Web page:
"The US Navy’s F/A-18 Hornet and Super Hornet strike fighters are the tip of the spear, embodying most of the fierce striking power of the aircraft carrier strike group. But nearly two-thirds of the fleet’s strike fighters can’t fly — grounded because they’re either undergoing maintenance or simply waiting for parts or their turn in line on the aviation depot backlog," reads the recent article on Defense News website.
It also laments that "additionally, there isn’t enough money to fix the fleet’s ships, and the backlog of ships needing work continues to grow."
One submarine, the Boise, it says, has lost its diving certification and can’t operate pending shipyard work with authorities warning that "if more money doesn’t become available, five more submarines will be in the same state by the end of this year."
"The Navy can’t get money to move around service members and their families to change assignments, and about $440 million is needed to pay sailors. And the service claims 15 percent of its shore facilities are in failed condition — awaiting repair, replacement or demolition," the article continues.
Russian defense analysts have commented on the report suggesting that the situation with the US Navy might not be as dire as it is being portrayed and offered up a few choice reasons for reports like these making waves in the media.
Russian military expert and First Vice President of the Academy of Geopolitical Studies Konstantin Sivkov says that the information provided by the outlet might, on the whole, be factually accurate.
The defense analyst further explained that since the end of the Cold War the US has allowed a certain imbalance in its defense policy.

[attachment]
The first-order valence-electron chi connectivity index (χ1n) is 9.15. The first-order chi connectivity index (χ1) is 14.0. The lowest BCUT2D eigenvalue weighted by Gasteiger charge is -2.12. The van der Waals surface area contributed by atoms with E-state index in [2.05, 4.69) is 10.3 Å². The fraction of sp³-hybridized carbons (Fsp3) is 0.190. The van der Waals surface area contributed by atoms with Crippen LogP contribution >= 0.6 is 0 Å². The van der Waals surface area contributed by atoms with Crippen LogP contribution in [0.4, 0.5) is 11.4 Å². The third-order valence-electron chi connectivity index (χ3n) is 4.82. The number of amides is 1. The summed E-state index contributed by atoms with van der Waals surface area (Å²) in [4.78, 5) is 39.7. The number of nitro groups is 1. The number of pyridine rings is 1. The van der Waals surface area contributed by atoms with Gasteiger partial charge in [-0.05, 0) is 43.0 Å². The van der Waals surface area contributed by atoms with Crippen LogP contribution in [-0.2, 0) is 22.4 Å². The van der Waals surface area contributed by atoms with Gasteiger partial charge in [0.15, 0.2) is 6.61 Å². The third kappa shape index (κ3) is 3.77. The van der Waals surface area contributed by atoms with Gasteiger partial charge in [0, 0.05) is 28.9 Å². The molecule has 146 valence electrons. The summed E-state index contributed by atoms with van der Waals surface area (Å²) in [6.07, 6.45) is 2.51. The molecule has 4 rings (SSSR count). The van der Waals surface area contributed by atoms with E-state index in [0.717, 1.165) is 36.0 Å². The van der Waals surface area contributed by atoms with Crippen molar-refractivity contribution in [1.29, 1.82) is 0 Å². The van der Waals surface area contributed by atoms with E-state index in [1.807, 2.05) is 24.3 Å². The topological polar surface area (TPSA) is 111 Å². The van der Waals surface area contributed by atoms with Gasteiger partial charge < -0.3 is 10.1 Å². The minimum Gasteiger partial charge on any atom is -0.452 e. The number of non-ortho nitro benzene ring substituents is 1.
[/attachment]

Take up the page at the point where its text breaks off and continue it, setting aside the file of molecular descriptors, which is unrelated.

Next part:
"In its pursuit of the most advanced military hardware, including naval aircraft, they have left out the demands in modernization of already operating models," he said.
"They have been investing huge funds into the engineering development which however haven't brought any sizeable satisfaction. However current maintenance of the operating aircraft, armored troops and the armed forces on the whole fell victim to advanced weaponry," he added.
Konstantin Sivkov however noted that quite often the US government uses the media for scare-mongering about the poor condition of US troops or the so-called "Russian" or "Chinese" threats.
The reason, he suggests, is that the US army simply wants an increase in its military budget.
"I think the article in Defense News is a scare tactic. I can suggest that 25-30 per cent of the American naval aviation is really unfit for combat, but not two-thirds! It is too much. In its best years, the number of its aviation fit for combat reached 90 per cent," the expert said.
Meanwhile political scientist Vassily Kashin, a senior research fellow at the Center for Comprehensive European and International Studies at the National Research University of the Higher School of Economics explained the failures as a byproduct of its intensive exploitation.
According to the expert, the targets set by the US military command simply do not correspond to the resources it has at its disposal.
This explains, he says, the desire of the new administration to re-distribute the funding, cut off certain programs and focus more on the maintenance of combat readiness of the aircraft already in operation.
However the expert suggests that the situation with the US naval aviation is not critical. It simply demonstrates that Washington has overestimated its military and financial possibilities and has not calculated the consequences, he finally stated.
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